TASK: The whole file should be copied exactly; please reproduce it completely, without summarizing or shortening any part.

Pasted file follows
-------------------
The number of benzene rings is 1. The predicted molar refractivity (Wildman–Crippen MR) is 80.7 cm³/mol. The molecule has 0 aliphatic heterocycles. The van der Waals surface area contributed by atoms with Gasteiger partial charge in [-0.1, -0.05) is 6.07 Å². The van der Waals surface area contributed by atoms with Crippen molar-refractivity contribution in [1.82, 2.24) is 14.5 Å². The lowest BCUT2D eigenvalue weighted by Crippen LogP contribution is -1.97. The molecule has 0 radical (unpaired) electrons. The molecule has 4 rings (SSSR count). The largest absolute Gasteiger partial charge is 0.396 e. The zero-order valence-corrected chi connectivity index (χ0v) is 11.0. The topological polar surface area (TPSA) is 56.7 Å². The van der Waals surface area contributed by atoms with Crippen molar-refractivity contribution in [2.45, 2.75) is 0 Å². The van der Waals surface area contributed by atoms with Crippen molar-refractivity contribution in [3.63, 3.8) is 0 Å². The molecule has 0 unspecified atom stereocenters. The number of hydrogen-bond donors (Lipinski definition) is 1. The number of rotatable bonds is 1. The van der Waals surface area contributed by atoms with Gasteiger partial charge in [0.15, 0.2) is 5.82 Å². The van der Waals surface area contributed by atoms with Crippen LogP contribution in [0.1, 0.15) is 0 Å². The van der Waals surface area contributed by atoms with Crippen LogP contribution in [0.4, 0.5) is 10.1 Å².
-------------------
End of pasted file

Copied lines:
The number of benzene rings is 1. The predicted molar refractivity (Wildman–Crippen MR) is 80.7 cm³/mol. The molecule has 0 aliphatic heterocycles. The van der Waals surface area contributed by atoms with Gasteiger partial charge in [-0.1, -0.05) is 6.07 Å². The van der Waals surface area contributed by atoms with Crippen molar-refractivity contribution in [1.82, 2.24) is 14.5 Å². The lowest BCUT2D eigenvalue weighted by Crippen LogP contribution is -1.97. The molecule has 0 radical (unpaired) electrons. The molecule has 4 rings (SSSR count). The largest absolute Gasteiger partial charge is 0.396 e. The zero-order valence-corrected chi connectivity index (χ0v) is 11.0. The topological polar surface area (TPSA) is 56.7 Å². The van der Waals surface area contributed by atoms with Crippen molar-refractivity contribution in [2.45, 2.75) is 0 Å². The van der Waals surface area contributed by atoms with Crippen molar-refractivity contribution in [3.63, 3.8) is 0 Å². The molecule has 0 unspecified atom stereocenters. The number of hydrogen-bond donors (Lipinski definition) is 1. The number of rotatable bonds is 1. The van der Waals surface area contributed by atoms with Gasteiger partial charge in [0.15, 0.2) is 5.82 Å². The van der Waals surface area contributed by atoms with Crippen LogP contribution in [0.1, 0.15) is 0 Å². The van der Waals surface area contributed by atoms with Crippen LogP contribution in [0.4, 0.5) is 10.1 Å².